Stellar graphics rocket an interstellar quest into its own galaxy

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Stellar graphics rocket an interstellar quest into its own galaxy

Gamers, enter the world of Marshal John Dalton, a former Marine working for an interstellar police force called the Terran Colonial Authority. As Dalton, you’re patrolling the quiet backwaters of the galaxy with your crew aboard the cruiser Atlantis, when you’re suddenly pulled into a war over seven alien artifacts.
After every mission in this first-person shooter game you return to your ship, where you interact with your crew. Aida, your sardonic second-in-command, sports a ponytail and cleavage that would make Lara Croft blush. Isaak, your “bionic” tech expert, is constantly fiddling with your gear. Ne’Ban, an alien, is your pilot. With dynamic endings, what you say to your crew can drastically affect events.
The most astonishing elements in “Unreal 2” are the breathtaking graphics. When people type, they actually press the appropriate keys. When they speak, their mouths (or the species-appropriate equivalent) move accordingly. Holograms flicker. Grass blows in the wind. Snow looks like snow. At one point, Dalton fights through a very realistic-looking living, breathing planet.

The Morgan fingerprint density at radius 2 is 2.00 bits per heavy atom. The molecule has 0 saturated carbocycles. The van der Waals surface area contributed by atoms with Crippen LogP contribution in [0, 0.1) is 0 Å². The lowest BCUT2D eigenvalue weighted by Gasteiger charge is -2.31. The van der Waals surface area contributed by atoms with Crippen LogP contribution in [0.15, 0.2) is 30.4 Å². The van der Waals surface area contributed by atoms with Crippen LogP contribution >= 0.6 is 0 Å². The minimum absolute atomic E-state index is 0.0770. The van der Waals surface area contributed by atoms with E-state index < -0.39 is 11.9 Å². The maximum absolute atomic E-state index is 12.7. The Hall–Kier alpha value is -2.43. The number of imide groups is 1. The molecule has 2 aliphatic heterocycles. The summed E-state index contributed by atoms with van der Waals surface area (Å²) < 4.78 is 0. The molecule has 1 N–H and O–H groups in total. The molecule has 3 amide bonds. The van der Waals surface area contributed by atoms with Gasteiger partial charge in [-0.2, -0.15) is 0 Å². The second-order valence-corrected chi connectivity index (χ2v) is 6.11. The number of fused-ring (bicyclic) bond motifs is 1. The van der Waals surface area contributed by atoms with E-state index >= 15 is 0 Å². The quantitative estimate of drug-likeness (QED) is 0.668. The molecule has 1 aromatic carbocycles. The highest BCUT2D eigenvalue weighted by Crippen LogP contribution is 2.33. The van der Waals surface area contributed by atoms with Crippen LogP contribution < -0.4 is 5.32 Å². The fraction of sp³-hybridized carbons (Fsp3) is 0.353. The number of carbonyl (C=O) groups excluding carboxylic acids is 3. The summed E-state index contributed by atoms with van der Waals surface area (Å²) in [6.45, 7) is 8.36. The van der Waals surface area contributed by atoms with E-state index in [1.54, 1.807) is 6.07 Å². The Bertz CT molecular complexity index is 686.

Enemies ranging from bioengineered spiders to grunting amphibious aliens assault you with varying degrees of intelligence. Human mercenaries are the most challenging to battle, while the ubiquitous aqua-freaks are mere target practice.
The verdict: Hours of shoot-em-up distractions, al-though once the initial impact of the over-the-top eye candy fades, the game drags a bit until the final two missions. Also, the specs that the game requires, if you actually want to enjoy the graphics, are ridiculously advanced. None-theless, first-person shooter fans should find “Unreal 2” more than satisfactory. It’s a great game by any standard, and one of the best shooter games released in the last few years.


by Phil Chang
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